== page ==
I hope that helps.  You may consider getting the EVM to see how the algorithm works for an actual calibration with your sensor.  You can also download the labview source code and use this to understand the calibration algorithm.  Below is the calibration algorithm and the EEPROM table example.

Best regards, Art

sbou024b-pga309-calibration-algorithm.pdf

PGA309 TABLE.xlsx

• Dear Art,

Thank you for the table that you send. I have used the Gain Dac Slope hex and tried to derive the first dec counts. However, you can see in the table below that the reverse calculation (HEX2DEC) does not return the first values. So, my question still remains which is how does the PGA309 do the same calculation correctly in order to recover the values of slope counts? I colored the different values from the expected values by red. They suppose to be the same because the PGA309 does the same calculation if I am right.

In addition, I calculated the binary values of hex slopes and you can see there is not a sign bit (it is normally in the 16th bit) which need to be used for the reverse calculation.

Best regards,

Hoda

 Gain DAC slope counts Gain Dac Slope hex EEPROM MSB EEPROM LSB Gain Dac Slope Counts (Based on hex values) 65535 FFFF FF FF 65535 -15726 C292 C2 92 49810 -31458 851E 85 1E 34078 -47186 47AE 47 AE 18350 -10486 D70A D7 0A 55050 41942 A3D6 A3 D6 41942 -19566 B392 B3 92 45970 28107 6DCB 6D CB 28107
 Gain Dac Slope hex Gain Dac Slope binary FFFF 1111 1111 1111 1111 C292 1100 0010 1001 0010 851E 1000 0101 0001 1110 47AE 0100 0111 1010 1110 D70A 1101 0111 0000 1010 A3D6 1010 0011 1101 0110 B392 1011 0011 1001 0010 6DCB 0110 1101 1100 1011
• Hoda,

1. A common way digital systems use signed numbers is the "two's compliment method".  That is how the PGA309 handles signed numbers.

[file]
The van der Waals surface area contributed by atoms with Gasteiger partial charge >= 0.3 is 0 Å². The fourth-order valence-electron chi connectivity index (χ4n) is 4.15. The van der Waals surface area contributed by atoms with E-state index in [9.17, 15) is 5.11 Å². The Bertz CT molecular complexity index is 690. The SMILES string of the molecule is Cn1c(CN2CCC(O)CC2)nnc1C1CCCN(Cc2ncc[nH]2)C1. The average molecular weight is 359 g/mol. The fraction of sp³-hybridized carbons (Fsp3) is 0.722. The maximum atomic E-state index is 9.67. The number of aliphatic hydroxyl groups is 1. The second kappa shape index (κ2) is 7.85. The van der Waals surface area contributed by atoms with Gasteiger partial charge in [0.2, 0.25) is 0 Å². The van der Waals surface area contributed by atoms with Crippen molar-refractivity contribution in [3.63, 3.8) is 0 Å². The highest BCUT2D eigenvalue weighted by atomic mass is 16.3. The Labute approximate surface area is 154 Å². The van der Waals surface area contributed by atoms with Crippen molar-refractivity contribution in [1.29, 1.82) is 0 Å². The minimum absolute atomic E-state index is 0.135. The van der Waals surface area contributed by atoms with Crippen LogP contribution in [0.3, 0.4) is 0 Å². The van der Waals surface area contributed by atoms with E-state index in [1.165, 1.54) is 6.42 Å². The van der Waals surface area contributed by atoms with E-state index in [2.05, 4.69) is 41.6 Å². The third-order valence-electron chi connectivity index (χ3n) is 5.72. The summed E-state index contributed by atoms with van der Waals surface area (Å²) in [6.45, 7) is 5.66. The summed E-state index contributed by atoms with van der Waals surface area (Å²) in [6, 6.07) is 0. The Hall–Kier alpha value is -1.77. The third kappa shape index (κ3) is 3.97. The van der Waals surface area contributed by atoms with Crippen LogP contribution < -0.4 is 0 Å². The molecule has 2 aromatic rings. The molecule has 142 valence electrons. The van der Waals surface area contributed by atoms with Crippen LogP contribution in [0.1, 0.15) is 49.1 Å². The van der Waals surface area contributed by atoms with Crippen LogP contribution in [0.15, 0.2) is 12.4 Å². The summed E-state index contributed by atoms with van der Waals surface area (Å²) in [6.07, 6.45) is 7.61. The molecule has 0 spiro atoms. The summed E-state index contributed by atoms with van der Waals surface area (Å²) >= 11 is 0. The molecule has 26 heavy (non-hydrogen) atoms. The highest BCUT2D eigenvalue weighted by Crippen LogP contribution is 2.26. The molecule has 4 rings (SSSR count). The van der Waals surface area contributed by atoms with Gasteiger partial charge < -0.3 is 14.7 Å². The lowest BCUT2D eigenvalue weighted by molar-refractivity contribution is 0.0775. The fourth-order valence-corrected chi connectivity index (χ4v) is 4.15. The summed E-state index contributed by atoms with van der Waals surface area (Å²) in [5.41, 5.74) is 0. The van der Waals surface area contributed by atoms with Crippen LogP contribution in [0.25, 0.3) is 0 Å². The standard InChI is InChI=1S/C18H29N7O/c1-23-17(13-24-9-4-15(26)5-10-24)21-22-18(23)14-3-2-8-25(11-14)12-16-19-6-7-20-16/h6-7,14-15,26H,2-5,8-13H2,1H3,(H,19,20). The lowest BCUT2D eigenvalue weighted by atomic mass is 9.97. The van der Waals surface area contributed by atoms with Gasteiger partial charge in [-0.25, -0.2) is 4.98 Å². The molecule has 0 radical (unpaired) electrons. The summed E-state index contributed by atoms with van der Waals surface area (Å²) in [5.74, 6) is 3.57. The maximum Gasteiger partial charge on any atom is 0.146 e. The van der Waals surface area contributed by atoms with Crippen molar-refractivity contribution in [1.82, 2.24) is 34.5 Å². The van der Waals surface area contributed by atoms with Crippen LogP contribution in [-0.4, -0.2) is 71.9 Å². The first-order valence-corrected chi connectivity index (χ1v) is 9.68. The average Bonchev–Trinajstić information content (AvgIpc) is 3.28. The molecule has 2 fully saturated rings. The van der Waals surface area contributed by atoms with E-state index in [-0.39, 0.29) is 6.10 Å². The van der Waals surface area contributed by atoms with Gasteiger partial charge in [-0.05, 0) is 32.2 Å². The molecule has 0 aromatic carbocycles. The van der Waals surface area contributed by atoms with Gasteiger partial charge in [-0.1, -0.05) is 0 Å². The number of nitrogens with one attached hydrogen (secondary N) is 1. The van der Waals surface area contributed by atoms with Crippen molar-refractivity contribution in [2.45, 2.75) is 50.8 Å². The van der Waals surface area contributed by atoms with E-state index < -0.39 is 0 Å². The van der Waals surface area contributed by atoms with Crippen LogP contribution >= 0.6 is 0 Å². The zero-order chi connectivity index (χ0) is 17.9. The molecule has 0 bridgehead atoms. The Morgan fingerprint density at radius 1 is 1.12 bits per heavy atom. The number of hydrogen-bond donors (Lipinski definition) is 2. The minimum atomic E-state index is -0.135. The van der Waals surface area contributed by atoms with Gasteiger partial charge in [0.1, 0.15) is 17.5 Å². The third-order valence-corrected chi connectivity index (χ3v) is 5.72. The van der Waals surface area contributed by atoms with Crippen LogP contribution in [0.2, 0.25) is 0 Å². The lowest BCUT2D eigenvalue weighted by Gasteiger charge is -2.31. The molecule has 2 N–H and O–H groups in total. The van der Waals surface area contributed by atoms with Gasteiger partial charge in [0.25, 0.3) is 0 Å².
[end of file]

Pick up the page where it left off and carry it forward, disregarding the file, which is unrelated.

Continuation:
1. The length of the word is a fixed length.  In this case the length of the word is 16 bits.
2. The most significant bit in the word is the sign bit.  If the sign bit = 1, the word is negative, if the sign bit = 0.  Then the word is positive.
3. For a 16 bit signed word the range of values is:  -32768 to 32767.  This is represented in hex by 0x8000 to 0x7FFF.
2. The way the numbers are used internally in twos complement systems is covered in this lecture:  Lecture on signed numbers.  This is not necessary critical to understand, to use the PGA309, but you want to know how the PGA309 interoperates signed numbers and in a very basic sense, this is what is happening internally.
3. Another explanation of two's compliment is given in wikipedia:  Wikipedia on signed numbers
4. In short the number 0xC292 will be interoperated as -15726 by the PGA309 because the PGA309 knows the number is a twos compliment 16 bit number.  Note that 0xC292 is equal to 11000010 10010010, and the Most significant bit is "1".  Thus the number is negative.
5. This tool can help you translate decimal to hex and binary for twos compliment 16 bit numbers:  tool for conversions
6. The vast majority of digital systems handle signed numbers this way.  For another example of a device that uses signed numbers see:  ADS1220 is another device using signed numbers.  This device uses 24 bit signed numbs.  Thus for this device the number 0xFFFFFF is equal to -1 in decimal.  You can look at this to see other examples of signed numbers.  The key point is that the used of 2's compliment signed numbers is common in digital systems.

I hope this helps.  I think your main questions relates to trying to understand how 2's compliment signed numbers work.  You may want to read through some of the literature in the links above.

Best regards,

Art

• Dear Art,

Let me use your statement "Note that 0xC292 is equal to 11000010 10010010, and the Most significant bit is "1"Thus the number is negative" that is where the question rises. If we consider the 16th bit as the sign, there are two exceptions on the table in numbers -47186 and 41942. For -47186, the hex value is 0x47AE and the binary value is "0100 0111 1010 1110". You can see the 16th bit is not "1" so how do we know it was a negative number?